A beginner’s guide to feedback

July 5, 2011

Listening

Listening (or not). Image via Dyanna on flickr

I’m a huge fan of The Apprentice. (Don’t know if you get this outside the UK – reality TV show about would-be entrepreneurs, working on new money-making ‘tasks’ every week)

The Apprentice is highly instructive on many levels, but I’m particularly enthralled by the candidates’ approach to customer research. Every week, the candidates will usually talk to a small group of potential customers about their ideas. And each week I watch, slack-jawed, as the candidates utterly fail to listen to the customers. Ever.

People struggle with feedback

In the case of Apprentice candidates, they are so taken with their insane ideas that they seem incapable of absorbing any information that might result in a slight adjustment to their thinking.

‘Sure, they say it will never work but we can be the first to make it work!’ (‘Everydog: The one dog food for every dog!’)

Failing that, they just rubbish the research itself.

(On the men who hated their men’s magazine idea) “What we need to bear in mind is that our focus group was quite focused.”
(On the concept of Biscuits: The New Popcorn?) ‘What do 10 people in Cardiff really know anyway?’

(I’ve seen that one a lot)

Listening is hard.

Really, really hard.

Especially when all your hopes are pinned on one outcome.

How do you start to listen, when you’re so fearful of a negative response?

Untangle your ego from the process.

It needs a certain confidence to hold back from rushing to the answer, opening up the possibility of a different response.  Hearing the message and treating it properly.  Exploring the reaction and what drives it.

It is the hardest thing in the world to expose your precious ideas to scrutiny, and yet it has to be done.

We didn’t explain it properly.
The prop didn’t really give the flavour of the real thing.
They’re not really our target market.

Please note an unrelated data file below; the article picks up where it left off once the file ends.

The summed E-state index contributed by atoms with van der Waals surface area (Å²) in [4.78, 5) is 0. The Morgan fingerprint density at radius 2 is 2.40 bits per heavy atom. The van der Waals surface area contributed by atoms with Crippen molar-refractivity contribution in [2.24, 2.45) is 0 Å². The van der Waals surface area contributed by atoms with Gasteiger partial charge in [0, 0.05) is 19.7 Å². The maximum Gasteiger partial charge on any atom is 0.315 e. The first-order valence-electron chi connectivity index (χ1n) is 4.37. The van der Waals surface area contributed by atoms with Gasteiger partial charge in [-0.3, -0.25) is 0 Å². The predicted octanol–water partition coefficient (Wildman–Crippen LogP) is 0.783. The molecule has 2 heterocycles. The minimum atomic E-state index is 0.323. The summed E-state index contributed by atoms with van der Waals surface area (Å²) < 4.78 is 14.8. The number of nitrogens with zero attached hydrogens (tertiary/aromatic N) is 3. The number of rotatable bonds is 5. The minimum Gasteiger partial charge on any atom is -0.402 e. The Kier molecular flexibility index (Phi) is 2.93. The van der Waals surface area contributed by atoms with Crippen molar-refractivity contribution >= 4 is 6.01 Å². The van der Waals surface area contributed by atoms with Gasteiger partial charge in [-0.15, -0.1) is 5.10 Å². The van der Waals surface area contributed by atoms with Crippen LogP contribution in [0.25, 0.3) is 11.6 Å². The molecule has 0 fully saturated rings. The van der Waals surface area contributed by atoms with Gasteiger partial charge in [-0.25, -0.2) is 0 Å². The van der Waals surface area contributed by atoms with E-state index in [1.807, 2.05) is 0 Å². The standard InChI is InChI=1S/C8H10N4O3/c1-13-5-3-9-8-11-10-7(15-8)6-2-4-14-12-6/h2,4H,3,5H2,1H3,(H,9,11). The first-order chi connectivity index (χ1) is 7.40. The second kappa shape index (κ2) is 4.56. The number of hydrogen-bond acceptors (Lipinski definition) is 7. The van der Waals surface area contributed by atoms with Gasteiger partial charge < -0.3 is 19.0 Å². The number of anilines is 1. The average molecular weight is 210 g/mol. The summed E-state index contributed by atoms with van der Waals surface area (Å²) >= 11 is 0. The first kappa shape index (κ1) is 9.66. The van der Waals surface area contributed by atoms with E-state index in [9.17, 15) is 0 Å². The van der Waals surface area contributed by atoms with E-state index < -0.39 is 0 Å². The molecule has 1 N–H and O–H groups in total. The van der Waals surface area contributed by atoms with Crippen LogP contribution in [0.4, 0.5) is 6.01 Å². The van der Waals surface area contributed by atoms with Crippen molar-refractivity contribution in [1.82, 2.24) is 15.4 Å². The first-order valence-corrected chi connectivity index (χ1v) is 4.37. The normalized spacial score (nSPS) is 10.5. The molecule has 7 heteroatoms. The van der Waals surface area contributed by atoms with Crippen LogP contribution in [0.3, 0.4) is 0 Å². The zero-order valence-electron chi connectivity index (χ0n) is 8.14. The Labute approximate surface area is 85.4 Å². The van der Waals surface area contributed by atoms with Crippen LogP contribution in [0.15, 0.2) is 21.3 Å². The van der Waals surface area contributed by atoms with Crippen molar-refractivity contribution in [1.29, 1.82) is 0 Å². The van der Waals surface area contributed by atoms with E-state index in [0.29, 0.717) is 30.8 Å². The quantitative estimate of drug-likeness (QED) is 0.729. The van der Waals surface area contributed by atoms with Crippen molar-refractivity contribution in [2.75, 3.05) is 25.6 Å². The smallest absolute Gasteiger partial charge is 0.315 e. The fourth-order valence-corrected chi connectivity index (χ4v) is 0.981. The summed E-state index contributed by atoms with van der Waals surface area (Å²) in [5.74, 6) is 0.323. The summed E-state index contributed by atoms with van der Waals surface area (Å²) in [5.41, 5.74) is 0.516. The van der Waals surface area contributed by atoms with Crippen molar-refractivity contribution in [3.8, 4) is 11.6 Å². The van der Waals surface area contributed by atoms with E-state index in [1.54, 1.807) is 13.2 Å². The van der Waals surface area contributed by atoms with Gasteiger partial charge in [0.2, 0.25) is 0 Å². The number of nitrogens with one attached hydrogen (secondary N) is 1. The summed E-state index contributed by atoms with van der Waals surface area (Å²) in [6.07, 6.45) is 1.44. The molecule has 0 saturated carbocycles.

Apparently Apple don’t do any research, and they’re the market leader.
People never respond well to innovative products.

All of these things have a degree of truth to them, and yet they’re not the whole of the matter.

You need to stop and listen, beyond the rabble of voices, the industry magazines and the Powerpoint analysis.  It’s not about blind reaction, it’s about thinking and sorting through the insights.  Listening creatively. And knowing your product. Placing your own strong emotions to one side.

Put some clear space around your idea.

Where is your idea, at its best? What are the strengths that could make it soar?  What are potential customers saying about it?  Do they care what it solves, how it’s used, when it’s delivered, whether it comes in blue, or whether they could really love it? How does it make people feel?

The clues are right there, if you listen carefully.

There.

I’d love to know if you have any tricks for working through the feedback that you receive.  How do you decide what is meaningful and what is irrelevant or ephemeral?

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{ 6 comments… read them below or add one }

AnnMcM July 6, 2011 at 5:00 pm

As a former focus group facilitator… I love this post. It was easy in an academic environment when I was pretty impartial to findings, but when its more ‘personal’ feedback, its more difficult

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Ali Mac July 6, 2011 at 9:58 pm

You were a facilitator? *high-fives*